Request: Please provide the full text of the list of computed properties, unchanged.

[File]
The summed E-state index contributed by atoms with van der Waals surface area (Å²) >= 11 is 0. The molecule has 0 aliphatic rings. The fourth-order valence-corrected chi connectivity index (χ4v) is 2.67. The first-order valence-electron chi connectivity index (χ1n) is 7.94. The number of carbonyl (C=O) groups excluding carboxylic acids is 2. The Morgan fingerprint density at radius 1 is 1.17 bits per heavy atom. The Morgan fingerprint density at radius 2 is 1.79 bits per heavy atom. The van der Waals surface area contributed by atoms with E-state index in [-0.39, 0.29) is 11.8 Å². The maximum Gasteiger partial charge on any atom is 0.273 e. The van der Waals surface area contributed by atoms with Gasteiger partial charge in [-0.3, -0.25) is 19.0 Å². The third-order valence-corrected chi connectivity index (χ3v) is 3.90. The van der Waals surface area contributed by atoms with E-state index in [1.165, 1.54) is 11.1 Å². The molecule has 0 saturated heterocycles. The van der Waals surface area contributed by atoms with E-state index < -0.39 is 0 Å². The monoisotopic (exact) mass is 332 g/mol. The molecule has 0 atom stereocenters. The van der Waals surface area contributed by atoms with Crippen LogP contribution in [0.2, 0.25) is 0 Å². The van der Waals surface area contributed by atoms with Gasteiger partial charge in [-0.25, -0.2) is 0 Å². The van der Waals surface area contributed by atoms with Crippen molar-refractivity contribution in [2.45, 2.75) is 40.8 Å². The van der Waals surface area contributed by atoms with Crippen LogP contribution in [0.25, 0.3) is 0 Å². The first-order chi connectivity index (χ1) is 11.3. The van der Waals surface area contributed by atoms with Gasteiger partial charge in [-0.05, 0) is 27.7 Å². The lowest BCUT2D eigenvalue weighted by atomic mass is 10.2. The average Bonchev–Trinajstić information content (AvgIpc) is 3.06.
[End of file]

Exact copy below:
The summed E-state index contributed by atoms with van der Waals surface area (Å²) >= 11 is 0. The molecule has 0 aliphatic rings. The fourth-order valence-corrected chi connectivity index (χ4v) is 2.67. The first-order valence-electron chi connectivity index (χ1n) is 7.94. The number of carbonyl (C=O) groups excluding carboxylic acids is 2. The Morgan fingerprint density at radius 1 is 1.17 bits per heavy atom. The Morgan fingerprint density at radius 2 is 1.79 bits per heavy atom. The van der Waals surface area contributed by atoms with E-state index in [-0.39, 0.29) is 11.8 Å². The maximum Gasteiger partial charge on any atom is 0.273 e. The van der Waals surface area contributed by atoms with Gasteiger partial charge in [-0.3, -0.25) is 19.0 Å². The third-order valence-corrected chi connectivity index (χ3v) is 3.90. The van der Waals surface area contributed by atoms with E-state index in [1.165, 1.54) is 11.1 Å². The molecule has 0 saturated heterocycles. The van der Waals surface area contributed by atoms with E-state index < -0.39 is 0 Å². The monoisotopic (exact) mass is 332 g/mol. The molecule has 0 atom stereocenters. The van der Waals surface area contributed by atoms with Crippen LogP contribution in [0.2, 0.25) is 0 Å². The van der Waals surface area contributed by atoms with Gasteiger partial charge in [-0.25, -0.2) is 0 Å². The van der Waals surface area contributed by atoms with Crippen molar-refractivity contribution in [2.45, 2.75) is 40.8 Å². The van der Waals surface area contributed by atoms with Crippen LogP contribution in [0.25, 0.3) is 0 Å². The first-order chi connectivity index (χ1) is 11.3. The van der Waals surface area contributed by atoms with Gasteiger partial charge in [-0.05, 0) is 27.7 Å². The lowest BCUT2D eigenvalue weighted by atomic mass is 10.2. The average Bonchev–Trinajstić information content (AvgIpc) is 3.06.